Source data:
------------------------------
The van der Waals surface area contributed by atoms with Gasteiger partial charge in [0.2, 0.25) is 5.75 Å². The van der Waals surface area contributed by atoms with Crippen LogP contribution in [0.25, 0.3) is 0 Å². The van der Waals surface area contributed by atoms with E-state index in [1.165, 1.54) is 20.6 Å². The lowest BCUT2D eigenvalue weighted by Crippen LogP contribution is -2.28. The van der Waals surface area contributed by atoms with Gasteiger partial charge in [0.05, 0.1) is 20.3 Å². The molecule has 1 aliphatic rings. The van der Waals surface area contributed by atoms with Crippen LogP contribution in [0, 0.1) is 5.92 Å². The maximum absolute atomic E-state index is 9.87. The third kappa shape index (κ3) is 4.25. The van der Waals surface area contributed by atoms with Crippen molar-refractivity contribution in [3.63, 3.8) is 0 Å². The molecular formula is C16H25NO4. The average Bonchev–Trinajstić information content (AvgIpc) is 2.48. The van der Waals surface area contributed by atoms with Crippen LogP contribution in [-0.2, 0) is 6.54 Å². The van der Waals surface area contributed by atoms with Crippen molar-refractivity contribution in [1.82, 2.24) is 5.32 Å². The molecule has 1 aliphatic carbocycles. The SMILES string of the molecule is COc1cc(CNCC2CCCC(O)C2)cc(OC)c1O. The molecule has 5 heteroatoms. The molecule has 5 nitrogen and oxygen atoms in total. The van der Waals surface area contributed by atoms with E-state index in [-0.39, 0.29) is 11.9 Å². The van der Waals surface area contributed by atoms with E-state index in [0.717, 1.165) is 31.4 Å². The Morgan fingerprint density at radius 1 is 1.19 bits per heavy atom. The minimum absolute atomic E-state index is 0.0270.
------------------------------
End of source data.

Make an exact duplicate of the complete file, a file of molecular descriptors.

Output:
The van der Waals surface area contributed by atoms with Gasteiger partial charge in [0.2, 0.25) is 5.75 Å². The van der Waals surface area contributed by atoms with Crippen LogP contribution in [0.25, 0.3) is 0 Å². The van der Waals surface area contributed by atoms with E-state index in [1.165, 1.54) is 20.6 Å². The lowest BCUT2D eigenvalue weighted by Crippen LogP contribution is -2.28. The van der Waals surface area contributed by atoms with Gasteiger partial charge in [0.05, 0.1) is 20.3 Å². The molecule has 1 aliphatic rings. The van der Waals surface area contributed by atoms with Crippen LogP contribution in [0, 0.1) is 5.92 Å². The maximum absolute atomic E-state index is 9.87. The third kappa shape index (κ3) is 4.25. The van der Waals surface area contributed by atoms with Crippen molar-refractivity contribution in [3.63, 3.8) is 0 Å². The molecular formula is C16H25NO4. The average Bonchev–Trinajstić information content (AvgIpc) is 2.48. The van der Waals surface area contributed by atoms with Crippen LogP contribution in [-0.2, 0) is 6.54 Å². The van der Waals surface area contributed by atoms with Crippen molar-refractivity contribution in [1.82, 2.24) is 5.32 Å². The molecule has 1 aliphatic carbocycles. The SMILES string of the molecule is COc1cc(CNCC2CCCC(O)C2)cc(OC)c1O. The molecule has 5 heteroatoms. The molecule has 5 nitrogen and oxygen atoms in total. The van der Waals surface area contributed by atoms with E-state index in [-0.39, 0.29) is 11.9 Å². The van der Waals surface area contributed by atoms with E-state index in [0.717, 1.165) is 31.4 Å². The Morgan fingerprint density at radius 1 is 1.19 bits per heavy atom. The minimum absolute atomic E-state index is 0.0270.